“People are obviously engaged and they’re obviously angry,” said Elrich. “I’m sympathetic to them on the zoning in Bethesda. I think the Park and Planning’s plans for Bethesda are atrocious. The process that Park and Planning used pretty much guarantees that citizens don’t get to do anything but stand in a room and put dots on a wall.”

So what’s next? Residents said they plan to send a ten page letter to the County Council on Friday that voices their concerns and recommendations for moving forward. That letter is expected to be made public on Tuesday of next week.

Mitti Hicks

About Mitti Hicks

Mitti Hicks is a multimedia journalist and community engagement specialist with Montgomery Community Media. She is passionate about telling stories that impact our community and may be reached at MHicks@mymcmedia.org and on Twitter @mittimegan.

Comments

2 Responses to “Residents Frustrated About Plans for Bethesda Growth, Talk About Incorporation (VIDEO)”

  1. On January 14, 2017 at 10:55 am responded with... #

    Hi Mitti — thanks for coming out on Thursday! I hope you’ll please update the following statement, as it isn’t correct: “Flynn, however, stated that her organization’s proposal suggests giving 83-percent of tax revenue to the county for shared services while 17-percent of tax revenue will be allocated to Bethesda.”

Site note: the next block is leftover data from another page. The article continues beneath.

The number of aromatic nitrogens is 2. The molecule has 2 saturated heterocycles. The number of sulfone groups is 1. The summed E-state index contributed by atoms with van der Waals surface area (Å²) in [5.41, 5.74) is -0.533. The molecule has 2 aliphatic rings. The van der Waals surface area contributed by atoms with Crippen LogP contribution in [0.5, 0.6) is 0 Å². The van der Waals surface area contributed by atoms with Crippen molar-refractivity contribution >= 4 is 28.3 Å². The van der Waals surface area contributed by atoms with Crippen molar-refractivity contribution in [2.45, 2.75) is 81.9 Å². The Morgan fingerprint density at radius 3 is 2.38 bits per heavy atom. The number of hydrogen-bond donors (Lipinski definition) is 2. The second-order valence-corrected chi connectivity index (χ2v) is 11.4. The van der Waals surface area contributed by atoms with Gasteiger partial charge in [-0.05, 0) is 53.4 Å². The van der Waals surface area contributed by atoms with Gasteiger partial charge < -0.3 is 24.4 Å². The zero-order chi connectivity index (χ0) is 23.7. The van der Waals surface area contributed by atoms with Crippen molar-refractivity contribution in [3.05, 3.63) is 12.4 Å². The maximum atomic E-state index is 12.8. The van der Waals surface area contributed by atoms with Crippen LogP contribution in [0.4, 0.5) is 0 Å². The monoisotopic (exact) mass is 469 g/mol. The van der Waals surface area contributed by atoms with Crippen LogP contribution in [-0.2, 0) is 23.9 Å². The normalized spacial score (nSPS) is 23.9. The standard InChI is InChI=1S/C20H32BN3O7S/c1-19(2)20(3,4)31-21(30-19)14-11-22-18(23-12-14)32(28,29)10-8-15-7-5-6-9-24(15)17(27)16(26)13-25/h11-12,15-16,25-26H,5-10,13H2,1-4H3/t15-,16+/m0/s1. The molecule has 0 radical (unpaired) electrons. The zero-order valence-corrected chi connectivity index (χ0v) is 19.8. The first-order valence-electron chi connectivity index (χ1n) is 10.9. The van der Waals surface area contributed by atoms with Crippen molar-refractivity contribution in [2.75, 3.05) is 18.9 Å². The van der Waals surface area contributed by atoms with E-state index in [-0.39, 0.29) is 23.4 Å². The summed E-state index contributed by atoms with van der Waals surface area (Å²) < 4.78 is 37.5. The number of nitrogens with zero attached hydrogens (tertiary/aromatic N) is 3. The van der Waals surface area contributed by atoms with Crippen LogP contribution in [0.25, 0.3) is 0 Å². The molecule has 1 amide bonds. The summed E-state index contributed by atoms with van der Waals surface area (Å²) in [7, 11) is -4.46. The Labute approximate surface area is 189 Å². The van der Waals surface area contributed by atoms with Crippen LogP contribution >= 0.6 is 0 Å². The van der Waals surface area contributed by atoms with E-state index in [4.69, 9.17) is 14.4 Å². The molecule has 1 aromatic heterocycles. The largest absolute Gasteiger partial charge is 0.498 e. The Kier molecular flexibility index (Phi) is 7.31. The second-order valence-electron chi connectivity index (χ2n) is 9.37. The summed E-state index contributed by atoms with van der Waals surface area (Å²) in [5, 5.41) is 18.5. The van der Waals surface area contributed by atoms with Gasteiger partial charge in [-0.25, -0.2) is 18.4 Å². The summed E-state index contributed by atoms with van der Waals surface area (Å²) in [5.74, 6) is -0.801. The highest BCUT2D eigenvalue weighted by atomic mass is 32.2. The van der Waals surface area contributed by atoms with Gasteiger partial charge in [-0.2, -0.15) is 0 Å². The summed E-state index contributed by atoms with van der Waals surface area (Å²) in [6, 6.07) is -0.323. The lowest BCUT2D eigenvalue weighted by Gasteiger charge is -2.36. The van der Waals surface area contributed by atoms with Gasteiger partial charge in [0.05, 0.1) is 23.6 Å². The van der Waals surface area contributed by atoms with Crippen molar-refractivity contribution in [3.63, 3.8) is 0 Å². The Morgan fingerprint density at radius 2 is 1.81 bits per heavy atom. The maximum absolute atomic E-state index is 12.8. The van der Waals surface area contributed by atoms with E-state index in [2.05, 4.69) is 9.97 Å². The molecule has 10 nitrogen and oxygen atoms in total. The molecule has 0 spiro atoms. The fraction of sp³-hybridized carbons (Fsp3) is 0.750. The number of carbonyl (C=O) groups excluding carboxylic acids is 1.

It’s premature to say that CBAR is suggesting anything at this point. Thursday was all about learning, and what I attempted to do was consolidate and clarify what we heard separately from Maryland Municipal League director of education services, Tom Reynolds, and Gaithersburg mayor, Jud Ashman. What I heard is that municipalities such as Rockville, Gaithersburg, Takoma Park, Garrett Park, the Town of Chevy Chase, etc., receive a 17% income tax refund from the State of Maryland for the purpose of delivering local services. The remaining 83% is retained by higher level government. We learned Thursday that this is Maryland state law, so again, there’s no CBAR proposal here. It would be better to quote Tom and Jud, who presented this information.

    The importance for those who are learning about all this for the first time (such as myself) is that in order to make a bid for municipal incorporation viable, residents would need to offer the Council a proposal on how we/they would use that 17% income tax rebate to deliver services that currently are provided by the County. I hope this makes sense. There’s no rallying cry for secession or other extremist platform in the works. We’re just learning and looking at our options to improve local representation in matters that affect the local community.

    Thanks!

  2. On January 14, 2017 at 12:02 pm responded with... #

    Another statement that merits a second look: “An incorporation for Bethesda means Montgomery County would receive less tax revenue from residents for county shared services such as public safety, fire and rescue, and parks and recreational services.”

    We know that public schools will still be funded from county revenue (i.e., from the 83% of income tax revenue that is retained by higher level government). How police and fire & rescue fit in is still unclear to me. I think there are different models, including cost-sharing agreements. What is clear is that the County would receive 17% less tax revenue; the question is whether an incorporated municipality can reduce the County’s costs proportionally.